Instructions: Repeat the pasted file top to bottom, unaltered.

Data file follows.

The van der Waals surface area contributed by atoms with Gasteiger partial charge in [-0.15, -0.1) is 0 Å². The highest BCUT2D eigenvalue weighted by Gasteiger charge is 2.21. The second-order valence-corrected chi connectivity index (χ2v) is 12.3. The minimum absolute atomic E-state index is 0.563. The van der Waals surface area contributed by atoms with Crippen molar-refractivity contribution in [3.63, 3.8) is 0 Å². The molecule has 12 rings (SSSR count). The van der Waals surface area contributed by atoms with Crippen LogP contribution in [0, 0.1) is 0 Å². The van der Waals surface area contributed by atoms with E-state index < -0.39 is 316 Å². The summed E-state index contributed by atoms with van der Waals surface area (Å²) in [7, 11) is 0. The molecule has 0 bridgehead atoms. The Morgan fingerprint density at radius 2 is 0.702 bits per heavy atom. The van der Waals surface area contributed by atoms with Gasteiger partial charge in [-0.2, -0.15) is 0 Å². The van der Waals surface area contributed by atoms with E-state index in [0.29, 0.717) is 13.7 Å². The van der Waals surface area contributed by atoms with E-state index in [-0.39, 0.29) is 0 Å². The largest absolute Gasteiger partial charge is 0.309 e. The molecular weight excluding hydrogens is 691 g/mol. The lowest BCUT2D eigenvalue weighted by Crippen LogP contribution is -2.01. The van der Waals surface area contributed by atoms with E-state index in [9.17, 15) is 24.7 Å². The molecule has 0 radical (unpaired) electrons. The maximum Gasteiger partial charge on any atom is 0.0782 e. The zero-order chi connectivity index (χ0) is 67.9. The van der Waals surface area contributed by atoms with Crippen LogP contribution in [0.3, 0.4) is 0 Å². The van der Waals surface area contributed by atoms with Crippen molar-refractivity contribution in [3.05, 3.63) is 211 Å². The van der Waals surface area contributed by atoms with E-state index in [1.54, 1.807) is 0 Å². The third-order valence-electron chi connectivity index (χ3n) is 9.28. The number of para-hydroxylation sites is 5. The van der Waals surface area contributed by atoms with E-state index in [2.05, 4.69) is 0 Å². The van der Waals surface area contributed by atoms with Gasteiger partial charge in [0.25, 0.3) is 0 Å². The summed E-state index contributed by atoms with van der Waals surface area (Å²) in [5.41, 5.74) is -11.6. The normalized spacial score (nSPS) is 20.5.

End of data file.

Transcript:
The van der Waals surface area contributed by atoms with Gasteiger partial charge in [-0.15, -0.1) is 0 Å². The highest BCUT2D eigenvalue weighted by Gasteiger charge is 2.21. The second-order valence-corrected chi connectivity index (χ2v) is 12.3. The minimum absolute atomic E-state index is 0.563. The van der Waals surface area contributed by atoms with Crippen molar-refractivity contribution in [3.63, 3.8) is 0 Å². The molecule has 12 rings (SSSR count). The van der Waals surface area contributed by atoms with Crippen LogP contribution in [0, 0.1) is 0 Å². The van der Waals surface area contributed by atoms with E-state index < -0.39 is 316 Å². The summed E-state index contributed by atoms with van der Waals surface area (Å²) in [7, 11) is 0. The molecule has 0 bridgehead atoms. The Morgan fingerprint density at radius 2 is 0.702 bits per heavy atom. The van der Waals surface area contributed by atoms with Gasteiger partial charge in [-0.2, -0.15) is 0 Å². The van der Waals surface area contributed by atoms with E-state index in [0.29, 0.717) is 13.7 Å². The van der Waals surface area contributed by atoms with E-state index in [-0.39, 0.29) is 0 Å². The largest absolute Gasteiger partial charge is 0.309 e. The molecular weight excluding hydrogens is 691 g/mol. The lowest BCUT2D eigenvalue weighted by Crippen LogP contribution is -2.01. The van der Waals surface area contributed by atoms with E-state index in [9.17, 15) is 24.7 Å². The molecule has 0 radical (unpaired) electrons. The maximum Gasteiger partial charge on any atom is 0.0782 e. The zero-order chi connectivity index (χ0) is 67.9. The van der Waals surface area contributed by atoms with Crippen LogP contribution in [0.3, 0.4) is 0 Å². The van der Waals surface area contributed by atoms with Crippen molar-refractivity contribution in [3.05, 3.63) is 211 Å². The van der Waals surface area contributed by atoms with E-state index in [1.54, 1.807) is 0 Å². The third-order valence-electron chi connectivity index (χ3n) is 9.28. The number of para-hydroxylation sites is 5. The van der Waals surface area contributed by atoms with E-state index in [2.05, 4.69) is 0 Å². The van der Waals surface area contributed by atoms with Gasteiger partial charge in [0.25, 0.3) is 0 Å². The summed E-state index contributed by atoms with van der Waals surface area (Å²) in [5.41, 5.74) is -11.6. The normalized spacial score (nSPS) is 20.5.